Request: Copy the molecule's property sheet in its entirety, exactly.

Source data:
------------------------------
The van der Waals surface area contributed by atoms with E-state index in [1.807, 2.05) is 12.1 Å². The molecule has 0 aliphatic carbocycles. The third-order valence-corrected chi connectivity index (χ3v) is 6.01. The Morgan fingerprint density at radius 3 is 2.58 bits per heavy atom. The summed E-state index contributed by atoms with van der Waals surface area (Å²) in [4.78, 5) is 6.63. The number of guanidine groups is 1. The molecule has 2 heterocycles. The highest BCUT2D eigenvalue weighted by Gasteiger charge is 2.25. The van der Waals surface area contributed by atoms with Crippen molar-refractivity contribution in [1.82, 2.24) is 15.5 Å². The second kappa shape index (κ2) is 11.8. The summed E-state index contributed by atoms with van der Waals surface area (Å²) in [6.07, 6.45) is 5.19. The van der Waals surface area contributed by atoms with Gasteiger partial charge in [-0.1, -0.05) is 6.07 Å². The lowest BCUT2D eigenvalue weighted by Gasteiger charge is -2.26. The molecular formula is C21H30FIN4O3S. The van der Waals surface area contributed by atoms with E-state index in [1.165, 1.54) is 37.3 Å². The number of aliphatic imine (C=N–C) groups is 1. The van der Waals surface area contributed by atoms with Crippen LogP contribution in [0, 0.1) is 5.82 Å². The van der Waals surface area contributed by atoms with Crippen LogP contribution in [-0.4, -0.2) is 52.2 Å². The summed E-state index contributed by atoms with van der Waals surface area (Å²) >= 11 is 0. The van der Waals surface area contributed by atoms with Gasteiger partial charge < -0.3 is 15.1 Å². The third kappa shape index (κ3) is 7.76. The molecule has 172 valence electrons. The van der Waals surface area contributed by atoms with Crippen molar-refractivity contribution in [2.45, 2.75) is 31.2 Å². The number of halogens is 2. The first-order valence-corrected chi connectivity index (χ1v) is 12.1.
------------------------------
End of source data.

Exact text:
The van der Waals surface area contributed by atoms with E-state index in [1.807, 2.05) is 12.1 Å². The molecule has 0 aliphatic carbocycles. The third-order valence-corrected chi connectivity index (χ3v) is 6.01. The Morgan fingerprint density at radius 3 is 2.58 bits per heavy atom. The summed E-state index contributed by atoms with van der Waals surface area (Å²) in [4.78, 5) is 6.63. The number of guanidine groups is 1. The molecule has 2 heterocycles. The highest BCUT2D eigenvalue weighted by Gasteiger charge is 2.25. The van der Waals surface area contributed by atoms with Crippen molar-refractivity contribution in [1.82, 2.24) is 15.5 Å². The second kappa shape index (κ2) is 11.8. The summed E-state index contributed by atoms with van der Waals surface area (Å²) in [6.07, 6.45) is 5.19. The van der Waals surface area contributed by atoms with Gasteiger partial charge in [-0.1, -0.05) is 6.07 Å². The lowest BCUT2D eigenvalue weighted by Gasteiger charge is -2.26. The molecular formula is C21H30FIN4O3S. The van der Waals surface area contributed by atoms with E-state index in [1.165, 1.54) is 37.3 Å². The number of aliphatic imine (C=N–C) groups is 1. The van der Waals surface area contributed by atoms with Crippen LogP contribution in [0, 0.1) is 5.82 Å². The van der Waals surface area contributed by atoms with Crippen LogP contribution in [-0.4, -0.2) is 52.2 Å². The summed E-state index contributed by atoms with van der Waals surface area (Å²) >= 11 is 0. The van der Waals surface area contributed by atoms with Gasteiger partial charge < -0.3 is 15.1 Å². The third kappa shape index (κ3) is 7.76. The molecule has 172 valence electrons. The van der Waals surface area contributed by atoms with Crippen molar-refractivity contribution in [2.45, 2.75) is 31.2 Å². The number of halogens is 2. The first-order valence-corrected chi connectivity index (χ1v) is 12.1.